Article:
One standout option is Morehead State University which offers both associate and bachelor’s degree programs in veterinary technology. Morehead has sent its graduates to work at places such as the USDA and Kentucky Department of Agriculture. In the four year program, students can get the training they need to become veterinary technician specialists (VTS), specializing in areas including anesthesiology, clinical pathology, dentistry, diagnostic imaging, and surgical assistance. The vet tech program provides much of its training in the scenic 350-acre Derrickson Agricultural Complex, which houses cows, sows, horses, sheep, and more. Finally, among program graduates, an impressive 85 percent passed the Veterinary Technician National Examination (VTNE) on their first attempt between 2012 and 2015. Another accredited option is at Brown Mackie College in Louisville, which provides an associate of applied science (AAS) degree in veterinary technology. Courses as Brown Mackie include large animal medicine, veterinary imaging, and laboratory & exotic animals. Between 2012 and 2015, 44.12 percent of program graduates passed the VTNE on their first attempt. Murray State University offers a bachelor of science (BS) in veterinary technology with classes such as animal science, animal nutrition, anatomy & physiology, horse science, parasitology, hematology, pharmacology, and vet clinical chemistry. Murray State prepares its graduates for opportunities working in laboratories, pharmaceutical companies, diagnostic labs, food production facilities, food inspection organizations, and universities. Between 2012 and 2015, 52.29 percent of program graduates passed the VTNE on their first attempt.
Online Vet Tech Programs
For some students in more rural regions of KY who are unable to attend any campus-based programs, there are nine CVTEA-accredited online programs available as well. These are typically open to students who have some veterinary experience and work under the supervision of a licensed veterinarian close to their home. In addition to completing online didactic classes, students progressively get their skills evaluated by veterinary mentors at approved clinical preceptor sites.
One online veterinary technology program option is at Colby Community College of Kansas. Colby has classes such as math for veterinary technicians; anatomy & physiology; small animal clinical procedures; animal facility management & sanitation; veterinary anesthesiology; and parasitology. Between 2012 and 2015, 64 percent of Colby’s graduates passed the VTNE on their first attempt. St. Petersburg College (SPC) of Florida provides an online associate of science (AS) degree in veterinary technology. In addition to clinical practicums located close to students’ homes, vet tech program enrollees complete distance-based classes such as animal nursing; animal breeds & behavior; physiology; avian & exotic pet medicine; pharmacology; anesthesia; and pharmacology. This program begins in August, January, and May. Notably, between 2012 and 2015, an impressive 75 percent of program graduates passed the VTNE on their first attempt.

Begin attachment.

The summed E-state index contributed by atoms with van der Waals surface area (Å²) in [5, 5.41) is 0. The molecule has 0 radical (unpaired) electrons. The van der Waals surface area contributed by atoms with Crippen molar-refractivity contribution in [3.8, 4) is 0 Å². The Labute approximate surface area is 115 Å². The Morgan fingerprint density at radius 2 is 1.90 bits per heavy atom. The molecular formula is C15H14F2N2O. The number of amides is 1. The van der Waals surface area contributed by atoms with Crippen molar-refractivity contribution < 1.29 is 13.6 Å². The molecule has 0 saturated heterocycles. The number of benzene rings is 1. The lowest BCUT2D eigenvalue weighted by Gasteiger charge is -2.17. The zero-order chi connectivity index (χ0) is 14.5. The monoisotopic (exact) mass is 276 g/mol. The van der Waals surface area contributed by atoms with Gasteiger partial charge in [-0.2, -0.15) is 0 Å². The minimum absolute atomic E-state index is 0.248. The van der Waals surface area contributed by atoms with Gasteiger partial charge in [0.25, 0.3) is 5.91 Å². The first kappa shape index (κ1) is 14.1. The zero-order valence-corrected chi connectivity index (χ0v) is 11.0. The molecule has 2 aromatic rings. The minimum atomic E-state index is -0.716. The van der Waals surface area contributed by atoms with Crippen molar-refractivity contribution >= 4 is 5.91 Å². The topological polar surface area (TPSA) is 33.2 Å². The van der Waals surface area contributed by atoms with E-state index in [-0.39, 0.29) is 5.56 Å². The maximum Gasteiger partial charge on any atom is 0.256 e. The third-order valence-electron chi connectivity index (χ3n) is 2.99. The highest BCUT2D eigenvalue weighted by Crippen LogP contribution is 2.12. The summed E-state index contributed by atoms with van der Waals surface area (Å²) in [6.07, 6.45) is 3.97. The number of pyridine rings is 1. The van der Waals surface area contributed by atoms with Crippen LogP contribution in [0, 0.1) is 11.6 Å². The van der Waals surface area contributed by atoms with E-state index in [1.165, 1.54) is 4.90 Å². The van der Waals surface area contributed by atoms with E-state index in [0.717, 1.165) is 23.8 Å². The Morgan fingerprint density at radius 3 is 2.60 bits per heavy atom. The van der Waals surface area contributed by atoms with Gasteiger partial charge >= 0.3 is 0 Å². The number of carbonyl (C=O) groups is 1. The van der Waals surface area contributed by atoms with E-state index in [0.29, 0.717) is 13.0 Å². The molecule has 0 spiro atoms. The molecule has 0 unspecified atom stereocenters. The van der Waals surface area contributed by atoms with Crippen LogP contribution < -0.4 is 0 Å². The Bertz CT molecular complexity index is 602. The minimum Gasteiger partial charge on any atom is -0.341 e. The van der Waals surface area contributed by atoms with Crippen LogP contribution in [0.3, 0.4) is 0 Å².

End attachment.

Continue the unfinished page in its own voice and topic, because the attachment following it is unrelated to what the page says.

For more information about distance-based education in veterinary technology, please visit the online vet tech programs page.
Vet Tech Registration in KY
According to the Kentucky Board of Veterinary Examiners, vet techs in KY must be registered prior to practice. In order to qualify for registration, vet techs must have the following:
- Proof of having graduated from an AVMA-accredited program, or an educational equivalent approved by the board
- Passing scores on a written and practical examination (e.g., Veterinary Technician National Examination [VTNE])
- A notarized letter of good standing from the candidate’s supervising veterinarian
- An application fee of $25.00
For more detailed information on each of these steps, please check out the Kentucky Board of Veterinary Examiners Laws & Regulations Booklet.
To maintain active registration, vet techs in KY must submit an annual renewal application with a $30.00 fee and six hours of continuing education (CE). The Kentucky Veterinary Technician Association (KVTA) offers CE opportunities such as the Spring Dermatology Seminar and other specialized conferences, events, and training sessions. There is also a variety of CE opportunities online through sites such as VetMed Team, Purina, AtDove, the National American Veterinary Technicians Association (NAVTA), and Vetlearn.
As mentioned above, aspiring vet techs in KY are encouraged to seek out programs accredited by the American Veterinary Medical Association’s (AVMA) Committee on Veterinary Technician Education and Activities (CVTEA), the primary accreditation body for vet tech programs in the nation. The CVTEA evaluates programs based on the following criteria:
- Institutional accreditation
- School finances
- Organization & communications
- Quality of facilities & equipment
- Clinical training opportunities
- Libraries & other resources
- Admissions processes
- Faculty & staff
- Student outcomes assessment
For more information on the process, please visit the CVTEA accreditation standards page.
|Vet Techs Must Be Licensed to Practice||Licensed Vet Techs Are Called||Licensing Requirements||Additional Resources|
|Graduate from an AVMA-Accredited Program||Pass the VTNE||Additional Requirements|
|Yes||RVT||Yes||Yes||Applicants in Kentucky must also submit a letter from the veterinarian employing and supervising them.||Kentucky Veterinary Technician Association|